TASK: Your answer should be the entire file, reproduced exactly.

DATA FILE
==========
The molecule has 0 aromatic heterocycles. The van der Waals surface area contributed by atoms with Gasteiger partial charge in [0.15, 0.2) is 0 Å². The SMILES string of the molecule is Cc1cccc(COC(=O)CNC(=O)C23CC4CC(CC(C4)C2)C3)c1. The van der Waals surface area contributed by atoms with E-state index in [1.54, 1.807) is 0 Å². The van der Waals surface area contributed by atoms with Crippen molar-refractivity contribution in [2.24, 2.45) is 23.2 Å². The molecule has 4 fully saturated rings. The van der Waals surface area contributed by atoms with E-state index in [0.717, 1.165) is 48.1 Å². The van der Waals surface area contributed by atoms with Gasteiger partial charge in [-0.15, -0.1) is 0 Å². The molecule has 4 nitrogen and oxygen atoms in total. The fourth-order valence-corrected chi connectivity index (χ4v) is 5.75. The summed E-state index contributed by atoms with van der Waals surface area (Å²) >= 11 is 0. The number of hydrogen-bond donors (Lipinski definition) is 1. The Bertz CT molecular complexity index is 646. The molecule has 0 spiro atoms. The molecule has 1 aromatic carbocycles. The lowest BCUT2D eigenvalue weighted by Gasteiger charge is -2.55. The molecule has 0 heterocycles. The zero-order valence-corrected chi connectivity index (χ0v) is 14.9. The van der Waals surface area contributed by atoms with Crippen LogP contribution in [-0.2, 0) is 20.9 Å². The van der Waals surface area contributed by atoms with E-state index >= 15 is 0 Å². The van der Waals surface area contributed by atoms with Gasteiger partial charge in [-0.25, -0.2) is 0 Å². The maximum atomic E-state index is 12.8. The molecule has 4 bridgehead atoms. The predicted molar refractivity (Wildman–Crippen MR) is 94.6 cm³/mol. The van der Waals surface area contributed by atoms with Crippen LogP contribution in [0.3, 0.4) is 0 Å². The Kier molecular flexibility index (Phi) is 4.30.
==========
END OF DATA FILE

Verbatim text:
The molecule has 0 aromatic heterocycles. The van der Waals surface area contributed by atoms with Gasteiger partial charge in [0.15, 0.2) is 0 Å². The SMILES string of the molecule is Cc1cccc(COC(=O)CNC(=O)C23CC4CC(CC(C4)C2)C3)c1. The van der Waals surface area contributed by atoms with E-state index in [1.54, 1.807) is 0 Å². The van der Waals surface area contributed by atoms with Crippen molar-refractivity contribution in [2.24, 2.45) is 23.2 Å². The molecule has 4 fully saturated rings. The van der Waals surface area contributed by atoms with E-state index in [0.717, 1.165) is 48.1 Å². The van der Waals surface area contributed by atoms with Gasteiger partial charge in [-0.15, -0.1) is 0 Å². The molecule has 4 nitrogen and oxygen atoms in total. The fourth-order valence-corrected chi connectivity index (χ4v) is 5.75. The summed E-state index contributed by atoms with van der Waals surface area (Å²) >= 11 is 0. The number of hydrogen-bond donors (Lipinski definition) is 1. The Bertz CT molecular complexity index is 646. The molecule has 0 spiro atoms. The molecule has 1 aromatic carbocycles. The lowest BCUT2D eigenvalue weighted by Gasteiger charge is -2.55. The molecule has 0 heterocycles. The zero-order valence-corrected chi connectivity index (χ0v) is 14.9. The van der Waals surface area contributed by atoms with Crippen LogP contribution in [-0.2, 0) is 20.9 Å². The van der Waals surface area contributed by atoms with E-state index >= 15 is 0 Å². The van der Waals surface area contributed by atoms with Gasteiger partial charge in [-0.25, -0.2) is 0 Å². The maximum atomic E-state index is 12.8. The molecule has 4 bridgehead atoms. The predicted molar refractivity (Wildman–Crippen MR) is 94.6 cm³/mol. The van der Waals surface area contributed by atoms with Crippen LogP contribution in [0.3, 0.4) is 0 Å². The Kier molecular flexibility index (Phi) is 4.30.